Serve hot, eat often.

Grits are good for you. I knew that long before I first ate shrimp and grits in Charleston, SC. While the “grits belt” runs from Texas to Virginia, I can only crow about the offerings of two states, both dear to me.

I’m lucky enough to have family living in the low country of coastal South Carolina. While visiting, I’ve learned to love the smell and vista of the salt marshes, large live oaks draped in Spanish moss, shrimp boats lining the docks (think Bubba Gump without the chocolate) at Gay’s Seafood on highway 21, past Beaufort. Ok, I can do with out the fire ants and humidity, but the palmetto state has it going on when it comes to food. Pat Conroy, native son and Fripp Island neighbor to my in-laws, wrote a fantastic cookbook that brilliantly weaves his story telling and culinary finesse. He describes grits “as an empty canvas for all kinds of experimentation” and of course, details his own Shrimp and Grits recipe, recommending the stone ground grits of Anson Mills. Have not tried them yet, but they offer blue corn grits from the Cherokee Nation, “…made from fresh new crop blue corn that have the fragrance and taste of mountain terroir and sweet corn, with intriguing background notes of chestnuts.” Mmm, what a beautiful image and provenance.

But I live in the heart of the old dominion, and here we favor the white stone ground grits of historic Wades Mill in the Shenandoah Valley hamlet of Raphine, “the breadbasket of the South.” When I left northern VA, I gave up the watered down instant grits of my youth (ala late night Tastee 29 diner and HoJos haunts), for the savory, long-cooking grits, be them yellow or white , served in my own kitchen or favorite new dive. Polenta and hominy are close cousins to grits, but remain distant to me, perhaps living a bit too far away, and I haven’t been properly introduced. These days, I experiment with all sorts of cheese grits. We were on a gruyere kick for awhile, after the aged Quebec cheddar phase, but currently favor our local Monastery Gouda, the “semi-soft, mild and mellow Dutch-style Gouda” made by trappist nuns in nearby Crozet made with whole milk from grass-fed cows. I love to top my cheese grits with sauteed cremini mushrooms and sweet onions, dash of tobasco to top it off.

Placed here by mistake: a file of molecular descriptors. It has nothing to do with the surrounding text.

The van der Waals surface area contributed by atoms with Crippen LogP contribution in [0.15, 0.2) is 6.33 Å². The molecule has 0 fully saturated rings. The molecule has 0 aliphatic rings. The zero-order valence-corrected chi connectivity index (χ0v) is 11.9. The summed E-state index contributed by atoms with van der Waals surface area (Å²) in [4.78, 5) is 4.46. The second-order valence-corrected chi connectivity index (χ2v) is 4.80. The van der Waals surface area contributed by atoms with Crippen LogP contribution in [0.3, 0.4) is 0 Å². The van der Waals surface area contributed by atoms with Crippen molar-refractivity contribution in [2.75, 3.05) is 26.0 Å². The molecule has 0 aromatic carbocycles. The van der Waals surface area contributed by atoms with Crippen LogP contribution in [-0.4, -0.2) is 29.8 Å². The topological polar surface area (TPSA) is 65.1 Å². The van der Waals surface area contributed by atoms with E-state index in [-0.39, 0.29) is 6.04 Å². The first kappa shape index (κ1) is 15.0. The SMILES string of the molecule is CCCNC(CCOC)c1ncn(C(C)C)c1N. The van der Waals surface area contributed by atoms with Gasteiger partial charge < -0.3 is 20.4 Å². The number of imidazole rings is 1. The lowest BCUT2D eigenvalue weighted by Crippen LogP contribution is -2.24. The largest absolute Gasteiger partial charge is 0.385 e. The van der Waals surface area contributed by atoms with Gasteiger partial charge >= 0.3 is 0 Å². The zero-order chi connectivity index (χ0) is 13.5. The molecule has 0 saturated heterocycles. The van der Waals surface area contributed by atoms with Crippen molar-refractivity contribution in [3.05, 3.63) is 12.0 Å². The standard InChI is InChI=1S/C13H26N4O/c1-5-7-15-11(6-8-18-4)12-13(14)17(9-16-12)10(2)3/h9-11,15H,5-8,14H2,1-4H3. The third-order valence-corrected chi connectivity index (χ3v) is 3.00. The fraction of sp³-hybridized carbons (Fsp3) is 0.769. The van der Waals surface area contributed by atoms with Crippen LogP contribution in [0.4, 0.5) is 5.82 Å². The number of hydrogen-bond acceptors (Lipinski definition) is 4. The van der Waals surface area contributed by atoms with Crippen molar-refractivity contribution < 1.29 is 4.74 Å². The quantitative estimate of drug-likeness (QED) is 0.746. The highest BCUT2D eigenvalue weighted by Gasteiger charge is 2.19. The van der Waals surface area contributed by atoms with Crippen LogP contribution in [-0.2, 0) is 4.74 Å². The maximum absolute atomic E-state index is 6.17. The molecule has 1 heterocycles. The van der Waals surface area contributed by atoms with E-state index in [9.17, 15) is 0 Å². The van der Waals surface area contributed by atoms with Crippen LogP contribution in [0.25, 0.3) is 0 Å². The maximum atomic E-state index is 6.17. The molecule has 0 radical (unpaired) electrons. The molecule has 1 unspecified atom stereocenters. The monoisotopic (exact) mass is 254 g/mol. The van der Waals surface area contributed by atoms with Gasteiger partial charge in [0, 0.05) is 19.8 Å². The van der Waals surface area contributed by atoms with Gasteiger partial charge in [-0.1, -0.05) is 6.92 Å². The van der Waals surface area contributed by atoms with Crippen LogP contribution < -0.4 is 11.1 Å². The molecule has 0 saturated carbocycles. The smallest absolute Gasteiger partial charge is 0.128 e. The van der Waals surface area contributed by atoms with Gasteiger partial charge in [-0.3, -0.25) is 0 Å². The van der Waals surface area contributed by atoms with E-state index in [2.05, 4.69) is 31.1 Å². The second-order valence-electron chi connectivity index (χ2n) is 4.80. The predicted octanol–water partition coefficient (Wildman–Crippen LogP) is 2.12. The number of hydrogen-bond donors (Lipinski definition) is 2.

Cheesey Gouda Grits

1 cup Wade’s Mill stone ground grits mixed with 1 ½ cups cold water

1 ½ cups salted boiling water

4 T Butter

3/4 cup Monastery Gouda

1 Cup Lewes Dairy cream

Slowly add grits and cold water to boiling water, stirring.

Cook, stirring every three or four minutes for 20 minutes.

Beat in 4 T butter and 3/4 cup chopped cheese and 1 cup heavy cream.

Season lightly with pepper and garlic salt. Serve hot.


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